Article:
• The Asset Manager now has Blueprint access and is ready for production. The Asset Manager is a global object that can be used to discover, load, and audit Maps and game-specific asset types in the editor or at runtime. It provides a framework to make it easier to create things like Quests, Weapons, or Heroes and load them on demand, and can also be used to set up cook and chunk rules when packaging and releasing your game. The Asset Manager tab in Project Settings can be used to set up the rules for your game. Primary Asset Types that are scanned by the Asset Manager can be queried at runtime before they are loaded, and can then be asynchronously loaded on demand. To use the asset manager, call functions on the native UAssetManager class (which can be subclassed for your game), or call Blueprint functions in the Asset Manager category such as Async Load Primary Asset.
    • A new Orphan Pin feature has been added to help avoid mysterious content breakage as the result of pin removals. Any time a pin that is in use has been removed from a node, instead of that pin quietly vanishing, breaking all connections, the pin will now be retained as an Orphan, and an error (if it is connected) or a warning (if it is an input pin with a non-default value) will be emitted.
    • Native member variables can now make use of uproperty markup to be exposed to Blueprints via ufunction accessors even if the property had been previously exposed directly using BlueprintReadOnly or BlueprintReadWrite markup.
  • Mobile Updates:
    • Translucent objects marked as “Mobile Separate Translucency” will be rendered separately after Bloom and Depth Of Field. This option can be found in Translucency section of Material Editor.
    • Executable sizes have been reduced on iOS and Android. Further mobile executable size reductions are coming in 4.18.
      • For iOS we now disable exceptions for ObjectiveC by default, saving around 6.5 MB from the executable size.
      • For Android we have enabled -ICF flag for android shipping builds. This saves around 5 MB from the Engine’s .so size (uncompressed) and 1.2 MB inside the apk file (compressed).
    • Android applications built with OpenGL ES3.1 or Vulkan will now use native sRGB sampling instead of emulating it. You can expect better texture brightness.
    • The Android toolchain now supports NDK 14b with NDK 15 as experimental.
      • Google Play Services upgraded to 9.8.0
      • Gradle is supported as an experimental build option. This is enabled per project in the Android Project Settings with the “Enable Gradle instead of Ant [Experimental]” checkbox.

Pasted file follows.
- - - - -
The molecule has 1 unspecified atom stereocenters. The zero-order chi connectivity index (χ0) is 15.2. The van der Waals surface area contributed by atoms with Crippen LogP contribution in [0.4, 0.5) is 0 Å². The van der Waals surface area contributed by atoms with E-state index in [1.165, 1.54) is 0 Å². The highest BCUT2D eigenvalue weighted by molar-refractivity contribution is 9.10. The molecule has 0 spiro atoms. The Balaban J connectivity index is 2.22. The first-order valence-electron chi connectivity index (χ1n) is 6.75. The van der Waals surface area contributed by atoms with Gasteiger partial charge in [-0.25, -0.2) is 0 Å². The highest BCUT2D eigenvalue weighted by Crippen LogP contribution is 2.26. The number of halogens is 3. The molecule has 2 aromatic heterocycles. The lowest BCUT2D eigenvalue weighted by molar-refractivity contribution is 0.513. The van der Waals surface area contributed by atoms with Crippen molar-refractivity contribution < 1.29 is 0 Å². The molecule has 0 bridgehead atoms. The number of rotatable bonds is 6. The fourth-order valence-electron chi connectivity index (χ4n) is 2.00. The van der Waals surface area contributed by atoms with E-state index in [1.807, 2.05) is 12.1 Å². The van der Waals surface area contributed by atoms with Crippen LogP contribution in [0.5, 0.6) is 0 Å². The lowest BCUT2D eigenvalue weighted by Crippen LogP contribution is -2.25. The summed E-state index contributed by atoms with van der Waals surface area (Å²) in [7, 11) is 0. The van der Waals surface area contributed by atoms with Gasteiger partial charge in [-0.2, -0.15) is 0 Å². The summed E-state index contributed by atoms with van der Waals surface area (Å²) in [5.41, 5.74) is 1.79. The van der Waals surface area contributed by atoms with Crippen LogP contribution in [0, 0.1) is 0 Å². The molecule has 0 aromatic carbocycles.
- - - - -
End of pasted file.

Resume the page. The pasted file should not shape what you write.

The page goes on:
• Android support for ultra-wide aspect ratios. By default maximum supported screen aspect ratio is 2.1 (width / height). Android will automatically letterbox application on devices with bigger aspect ratio. Default aspect ratio can be changed in Android section of Project Settings.
  • Rendering Updates:
    • A new Composure Compositing Plugin is available to help with real-time compositing pipelines. (note, this currently causes the project to crash in Preview 1) It includes many features, such as:
      • Binding mechanism between a Player Controller and a Texture Render Target 2D to replace the engine default’s video game rendering pipeline by the project specific C++ or Blueprint implemented compositing pipeline output
      • Parametric lens distortion
      • UVMap pass to distort textures according UV displacement map and UV matrices
      • Engine tonemapper independent pass
      • Experimental alpha channel support in Engine’s post processing chain
      • Post process material domain and their alpha channel output support in the Blueprint canvas drawing API
      • And more…
    • (Experimental) Shaders are now supported in Plugins and Projects due to changes made to the shader file directory structure and a new file extension.
      • USH files are used for shader header files that do not contain a shader entry point and that should only be included by other shader files
      • USF files would be the only non includable files that have the shader entry points.
      • Shader files have been split under public and private folders. The public API should be placed in files under a public folder, while the implementations are placed in the private folder.
      • Plugins & projects modules that have global shaders requires PostConfigInit loading phase.
      • Project and plugins can include other plugin’s USH file in Public directory freely.